I've been reading up on real-time systems and how they work etc. I was looking at the wikipedia article as well that said a game of Chess with a timer per move can be considered a real-time system because the program MUST compute a move in that time. What about other games? As we know, games generally try and run at 25+ FPS, could it be considered a soft real-time system since if it falls under 25 (I'm using 25 as a pre-defined threshold btw) it's not the end of the world, just a hit to the performance that we wanted?

Also - games have events they must handle as well. The user uses the keyboard/mouse and the system must answer those events accordingly within (again) a pre-defined time, before the game is considered to have "failed".

Oh, and I'm talking single-player for now to keep things simple.

It sounds like games fit the soft real-time system criteria, but I'd like to know if I'm missing anything... thanks.

  • Some games probably could be. Shooters and Vehicle Simulators are probably the most likely. Apr 26 '10 at 18:06
  • Why them and not any other? As I understand it, the system must show the information (i.e., the game graphics, models etc) while the data is being processed (data provided by the player moving an object, or physics related etc). Surely this pretty much describes every modern game?
    – Harry
    Apr 26 '10 at 18:12
  • 1
    It depends on whether you consider the failure to return a result in a specific timeframe as a definition of failure. With FPS-es, it might not be noticeable, or it could actually lead to massive lag (do we consider this a failure in the system?) Apr 26 '10 at 18:46
  • I agree it depends on what you consider a "failure". Notice that PvP games are most prone to consider as a failure a lagging situation, for obvious reasons.
    – o0'.
    Apr 26 '10 at 21:26

From Wikipedia,

A system is said to be real-time if the total correctness of an operation depends not only upon its logical correctness, but also upon the time in which it is performed. The classical conception is that in a hard real-time or immediate real-time system, the completion of an operation after its deadline is considered useless - ultimately, this may cause a critical failure of the complete system. A soft real-time system on the other hand will tolerate such lateness, and may respond with decreased service quality (e.g., omitting frames while displaying a video).

Thus, I'd say that these FPS games are definitely examples of soft real-time systems. It's ok if some frames are dropped. That said, Wikipedia also points out that a chess engine which fails to give a move in the timeframe allocated is considered a critical failure, and hence, it's a hard real time system.

Another thought is about AI in FPS-es. One could probably consider the AI as a "failed system" if it doesn't manage to return results in enough time and consequently ends up freezing.


Yes, but with lots of emphasis on soft real-time.

Being real time is not really much about being fast -- it's simply that getting a result "soon enough" is part of the definition of that result being correct.


You could call them that, but I think that would be stretching the definition of "real-time." As understood in the industry, "real-time" usually implies that events will be serviced within a maximum time, where that time is usually a matter of milliseconds, sometimes even microseconds. By comparison, a chess program proceeds at glacial speeds (at least as far as the interaction is concerned). None of the special programming constraints required to meet hard real-time constraints apply to programming "slowly" interactive games like this.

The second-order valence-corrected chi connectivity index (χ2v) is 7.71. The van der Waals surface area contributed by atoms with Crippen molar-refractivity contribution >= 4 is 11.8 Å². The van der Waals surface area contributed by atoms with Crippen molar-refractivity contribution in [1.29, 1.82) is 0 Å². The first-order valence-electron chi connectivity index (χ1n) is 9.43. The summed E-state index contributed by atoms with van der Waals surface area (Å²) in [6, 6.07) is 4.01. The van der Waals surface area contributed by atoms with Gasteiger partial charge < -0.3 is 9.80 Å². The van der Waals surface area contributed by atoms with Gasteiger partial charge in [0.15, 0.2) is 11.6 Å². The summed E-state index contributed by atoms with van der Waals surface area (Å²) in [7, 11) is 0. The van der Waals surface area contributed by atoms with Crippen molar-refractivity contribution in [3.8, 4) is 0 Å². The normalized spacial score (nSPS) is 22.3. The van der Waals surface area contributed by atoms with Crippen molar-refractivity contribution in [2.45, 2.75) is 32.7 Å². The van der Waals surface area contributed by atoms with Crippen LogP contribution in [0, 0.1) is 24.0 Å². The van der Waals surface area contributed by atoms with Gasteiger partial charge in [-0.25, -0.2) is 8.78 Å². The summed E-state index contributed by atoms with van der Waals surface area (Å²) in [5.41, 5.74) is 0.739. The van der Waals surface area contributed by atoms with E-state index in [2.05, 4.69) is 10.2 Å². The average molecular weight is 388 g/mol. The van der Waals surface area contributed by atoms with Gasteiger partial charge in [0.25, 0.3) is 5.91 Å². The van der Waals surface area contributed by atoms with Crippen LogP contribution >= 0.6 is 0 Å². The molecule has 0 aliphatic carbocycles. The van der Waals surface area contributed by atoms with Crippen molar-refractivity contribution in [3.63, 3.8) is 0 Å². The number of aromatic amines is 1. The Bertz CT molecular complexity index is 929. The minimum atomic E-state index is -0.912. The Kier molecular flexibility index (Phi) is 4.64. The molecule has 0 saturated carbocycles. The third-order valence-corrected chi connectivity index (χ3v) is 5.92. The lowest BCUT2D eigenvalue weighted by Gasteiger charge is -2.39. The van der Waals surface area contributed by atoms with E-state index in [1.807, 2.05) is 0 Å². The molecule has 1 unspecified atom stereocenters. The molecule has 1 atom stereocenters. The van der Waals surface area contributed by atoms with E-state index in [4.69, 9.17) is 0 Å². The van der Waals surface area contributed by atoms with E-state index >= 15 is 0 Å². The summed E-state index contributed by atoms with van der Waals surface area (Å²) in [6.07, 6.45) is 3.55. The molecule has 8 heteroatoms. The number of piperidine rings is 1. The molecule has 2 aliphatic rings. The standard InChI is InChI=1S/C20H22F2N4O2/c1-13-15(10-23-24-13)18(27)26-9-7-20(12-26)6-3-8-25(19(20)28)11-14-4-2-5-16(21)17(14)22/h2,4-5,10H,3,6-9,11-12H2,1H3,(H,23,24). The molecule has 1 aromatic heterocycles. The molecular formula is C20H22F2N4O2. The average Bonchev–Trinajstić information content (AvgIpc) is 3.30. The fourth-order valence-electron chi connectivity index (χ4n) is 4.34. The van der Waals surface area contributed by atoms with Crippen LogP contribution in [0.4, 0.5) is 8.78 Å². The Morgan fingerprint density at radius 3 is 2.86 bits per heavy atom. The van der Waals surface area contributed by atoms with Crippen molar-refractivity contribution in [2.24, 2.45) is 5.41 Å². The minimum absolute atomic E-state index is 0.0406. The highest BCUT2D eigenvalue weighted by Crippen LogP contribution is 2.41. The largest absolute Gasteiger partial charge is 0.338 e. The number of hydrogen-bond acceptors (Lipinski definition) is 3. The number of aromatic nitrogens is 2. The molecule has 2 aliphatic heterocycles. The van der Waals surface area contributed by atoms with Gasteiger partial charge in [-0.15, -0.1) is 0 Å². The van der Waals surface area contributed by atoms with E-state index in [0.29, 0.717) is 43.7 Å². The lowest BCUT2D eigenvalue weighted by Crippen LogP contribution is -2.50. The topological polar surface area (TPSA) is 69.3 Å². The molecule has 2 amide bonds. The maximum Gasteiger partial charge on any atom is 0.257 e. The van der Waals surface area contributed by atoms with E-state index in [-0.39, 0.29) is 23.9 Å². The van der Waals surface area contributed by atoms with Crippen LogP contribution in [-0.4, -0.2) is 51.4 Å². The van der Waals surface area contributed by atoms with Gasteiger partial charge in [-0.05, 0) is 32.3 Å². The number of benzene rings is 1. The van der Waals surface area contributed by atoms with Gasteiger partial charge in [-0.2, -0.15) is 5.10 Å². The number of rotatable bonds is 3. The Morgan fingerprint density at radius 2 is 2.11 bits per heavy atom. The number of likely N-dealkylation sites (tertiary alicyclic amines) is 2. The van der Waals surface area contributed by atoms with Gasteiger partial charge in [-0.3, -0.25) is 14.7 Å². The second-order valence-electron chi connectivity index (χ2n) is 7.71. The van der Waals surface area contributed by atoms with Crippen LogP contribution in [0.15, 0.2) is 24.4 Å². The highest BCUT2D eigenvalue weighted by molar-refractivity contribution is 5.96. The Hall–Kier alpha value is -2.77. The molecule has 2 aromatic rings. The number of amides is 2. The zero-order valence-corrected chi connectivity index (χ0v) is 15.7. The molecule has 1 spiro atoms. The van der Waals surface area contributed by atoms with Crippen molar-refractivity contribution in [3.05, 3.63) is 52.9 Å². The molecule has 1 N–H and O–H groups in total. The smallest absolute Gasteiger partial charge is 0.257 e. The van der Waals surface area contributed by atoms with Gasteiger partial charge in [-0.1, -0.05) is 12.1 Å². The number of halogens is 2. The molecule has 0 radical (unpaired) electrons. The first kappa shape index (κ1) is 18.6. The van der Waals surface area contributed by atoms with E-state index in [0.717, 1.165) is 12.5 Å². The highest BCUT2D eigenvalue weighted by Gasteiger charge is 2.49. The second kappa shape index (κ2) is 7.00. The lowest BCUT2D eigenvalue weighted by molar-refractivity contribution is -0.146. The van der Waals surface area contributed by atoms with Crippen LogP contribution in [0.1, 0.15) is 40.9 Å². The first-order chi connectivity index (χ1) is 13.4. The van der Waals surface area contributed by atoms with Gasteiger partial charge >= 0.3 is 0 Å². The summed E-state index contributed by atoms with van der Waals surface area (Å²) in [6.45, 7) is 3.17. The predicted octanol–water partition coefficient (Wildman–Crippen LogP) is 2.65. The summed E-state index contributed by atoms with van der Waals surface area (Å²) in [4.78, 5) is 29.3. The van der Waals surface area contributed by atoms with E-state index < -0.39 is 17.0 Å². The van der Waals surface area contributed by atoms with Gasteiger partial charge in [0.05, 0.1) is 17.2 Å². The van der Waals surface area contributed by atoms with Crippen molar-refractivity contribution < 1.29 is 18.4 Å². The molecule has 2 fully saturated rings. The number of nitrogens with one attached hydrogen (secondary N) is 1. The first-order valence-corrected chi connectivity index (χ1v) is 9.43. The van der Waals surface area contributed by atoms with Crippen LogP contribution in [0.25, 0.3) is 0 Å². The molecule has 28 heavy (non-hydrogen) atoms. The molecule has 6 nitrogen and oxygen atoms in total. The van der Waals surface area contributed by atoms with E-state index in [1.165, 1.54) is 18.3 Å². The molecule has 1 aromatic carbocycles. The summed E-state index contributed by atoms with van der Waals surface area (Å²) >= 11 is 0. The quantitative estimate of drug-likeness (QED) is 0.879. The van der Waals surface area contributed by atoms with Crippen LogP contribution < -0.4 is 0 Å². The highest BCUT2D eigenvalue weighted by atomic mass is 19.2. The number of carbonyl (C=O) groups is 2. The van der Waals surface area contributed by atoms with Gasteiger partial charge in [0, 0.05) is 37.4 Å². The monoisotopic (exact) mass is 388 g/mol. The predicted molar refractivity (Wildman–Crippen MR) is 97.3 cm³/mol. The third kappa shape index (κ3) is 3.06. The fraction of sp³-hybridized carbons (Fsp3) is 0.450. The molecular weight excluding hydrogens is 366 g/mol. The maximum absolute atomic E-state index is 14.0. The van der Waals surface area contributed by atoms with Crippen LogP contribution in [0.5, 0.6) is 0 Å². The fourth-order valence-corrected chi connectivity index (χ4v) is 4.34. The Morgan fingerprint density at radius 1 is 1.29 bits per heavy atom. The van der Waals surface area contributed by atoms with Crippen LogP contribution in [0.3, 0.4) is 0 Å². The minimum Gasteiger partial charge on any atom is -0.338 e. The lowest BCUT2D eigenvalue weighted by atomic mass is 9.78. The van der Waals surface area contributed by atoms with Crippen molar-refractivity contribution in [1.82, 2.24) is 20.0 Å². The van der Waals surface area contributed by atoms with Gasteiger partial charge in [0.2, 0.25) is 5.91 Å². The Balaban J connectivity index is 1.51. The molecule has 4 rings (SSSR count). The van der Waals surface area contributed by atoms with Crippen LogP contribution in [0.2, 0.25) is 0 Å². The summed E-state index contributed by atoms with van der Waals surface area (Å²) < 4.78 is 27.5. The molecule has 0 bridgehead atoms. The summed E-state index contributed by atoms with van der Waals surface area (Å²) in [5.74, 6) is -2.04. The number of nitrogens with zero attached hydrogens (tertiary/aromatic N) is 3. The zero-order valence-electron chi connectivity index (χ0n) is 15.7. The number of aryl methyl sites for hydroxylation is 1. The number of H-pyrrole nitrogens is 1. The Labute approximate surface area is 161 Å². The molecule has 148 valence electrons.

"Interactive" would be an applicable word. As for video games, "FPS" has actually come to be a term used to classify such programs, which are characterized by a loop repeatedly updating the graphics and calculating the game mechanics.

  • I'm a gamer and I've never heard of games being generically called "FPS" unless you're talking about frames per second...
    – RCIX
    May 1 '10 at 4:08
  • That's exactly what I'm talking about. The measurement came to name the genre. May 1 '10 at 17:55
  • A frame does have to be rendered within a 20 milliseconds or less to achieve smoothness.
    – recursive
    Sep 15 '10 at 19:21

Actually I don't think games are truly real-time systems. In fact most are pretty scheduling-invariant at times, particularly during loading times.

When you sit and stare at your loading bar, the system is bogged down with cache misses and is generally I/O bound. And everyone finds this perfectly acceptable.

While actually running, sure, you could consider the game real-time. But if the game becomes I/O bound due to loading a new texture on the fly, again people find this acceptable if it happens rarely enough. Same for turn-based games when you're waiting for the computer's turn.

Things get even messier when you think about multiplayer games. Especially MMO's which run "in the past" to mask lag issues. All that's doing is masking how non-real-time the game truly is.

edit: my definition of a real-time system is a system that uses every cpu cycle for meaningful work. If the system is being scheduled out due to being I/O bound for example, that's not really a real-time system.

  • Your definition is a bit off: a real-time system is one in which every instruction is guaranteed to complete in a specified time. In fact, many real-time systems also guarantee a lower bound as well. The emphasis in real-time systems is not optimal performance, but rather predictable performance. This could mean the processor essentially spins its wheels for several cycles in order to fit the specs.